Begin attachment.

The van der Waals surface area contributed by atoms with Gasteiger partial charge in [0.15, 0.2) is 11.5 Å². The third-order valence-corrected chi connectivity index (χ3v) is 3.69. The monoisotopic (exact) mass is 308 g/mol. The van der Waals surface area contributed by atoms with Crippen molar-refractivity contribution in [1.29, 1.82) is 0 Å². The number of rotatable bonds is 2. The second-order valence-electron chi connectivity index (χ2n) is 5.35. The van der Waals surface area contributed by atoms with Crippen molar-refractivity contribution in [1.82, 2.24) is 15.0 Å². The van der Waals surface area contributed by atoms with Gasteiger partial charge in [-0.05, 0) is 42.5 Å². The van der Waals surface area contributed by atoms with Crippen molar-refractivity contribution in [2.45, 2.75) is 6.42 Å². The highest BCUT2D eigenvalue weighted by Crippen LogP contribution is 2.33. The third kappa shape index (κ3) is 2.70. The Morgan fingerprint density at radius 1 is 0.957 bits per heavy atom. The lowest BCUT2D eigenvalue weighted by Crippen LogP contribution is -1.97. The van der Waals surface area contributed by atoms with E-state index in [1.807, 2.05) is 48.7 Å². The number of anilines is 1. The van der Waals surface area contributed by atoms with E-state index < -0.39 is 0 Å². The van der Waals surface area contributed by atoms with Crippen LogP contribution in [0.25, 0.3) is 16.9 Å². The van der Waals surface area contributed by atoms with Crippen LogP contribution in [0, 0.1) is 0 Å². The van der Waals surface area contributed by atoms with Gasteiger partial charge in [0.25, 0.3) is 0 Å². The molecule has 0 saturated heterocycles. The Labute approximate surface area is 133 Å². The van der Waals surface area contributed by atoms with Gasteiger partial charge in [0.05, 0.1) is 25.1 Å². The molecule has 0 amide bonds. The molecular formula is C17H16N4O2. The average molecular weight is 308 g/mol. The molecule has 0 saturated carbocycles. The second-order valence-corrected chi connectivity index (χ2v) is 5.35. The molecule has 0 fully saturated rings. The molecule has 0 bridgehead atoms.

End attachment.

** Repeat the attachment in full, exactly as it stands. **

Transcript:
The van der Waals surface area contributed by atoms with Gasteiger partial charge in [0.15, 0.2) is 11.5 Å². The third-order valence-corrected chi connectivity index (χ3v) is 3.69. The monoisotopic (exact) mass is 308 g/mol. The van der Waals surface area contributed by atoms with Crippen molar-refractivity contribution in [1.29, 1.82) is 0 Å². The number of rotatable bonds is 2. The second-order valence-electron chi connectivity index (χ2n) is 5.35. The van der Waals surface area contributed by atoms with Crippen molar-refractivity contribution in [1.82, 2.24) is 15.0 Å². The van der Waals surface area contributed by atoms with Gasteiger partial charge in [-0.05, 0) is 42.5 Å². The van der Waals surface area contributed by atoms with Crippen molar-refractivity contribution in [2.45, 2.75) is 6.42 Å². The highest BCUT2D eigenvalue weighted by Crippen LogP contribution is 2.33. The third kappa shape index (κ3) is 2.70. The Morgan fingerprint density at radius 1 is 0.957 bits per heavy atom. The lowest BCUT2D eigenvalue weighted by Crippen LogP contribution is -1.97. The van der Waals surface area contributed by atoms with E-state index in [1.807, 2.05) is 48.7 Å². The number of anilines is 1. The van der Waals surface area contributed by atoms with E-state index < -0.39 is 0 Å². The van der Waals surface area contributed by atoms with Crippen LogP contribution in [0.25, 0.3) is 16.9 Å². The van der Waals surface area contributed by atoms with Crippen LogP contribution in [0, 0.1) is 0 Å². The van der Waals surface area contributed by atoms with Gasteiger partial charge in [0.25, 0.3) is 0 Å². The molecule has 0 saturated heterocycles. The Labute approximate surface area is 133 Å². The van der Waals surface area contributed by atoms with Gasteiger partial charge in [0.05, 0.1) is 25.1 Å². The molecule has 0 amide bonds. The molecular formula is C17H16N4O2. The average molecular weight is 308 g/mol. The molecule has 0 saturated carbocycles. The second-order valence-corrected chi connectivity index (χ2v) is 5.35. The molecule has 0 fully saturated rings. The molecule has 0 bridgehead atoms.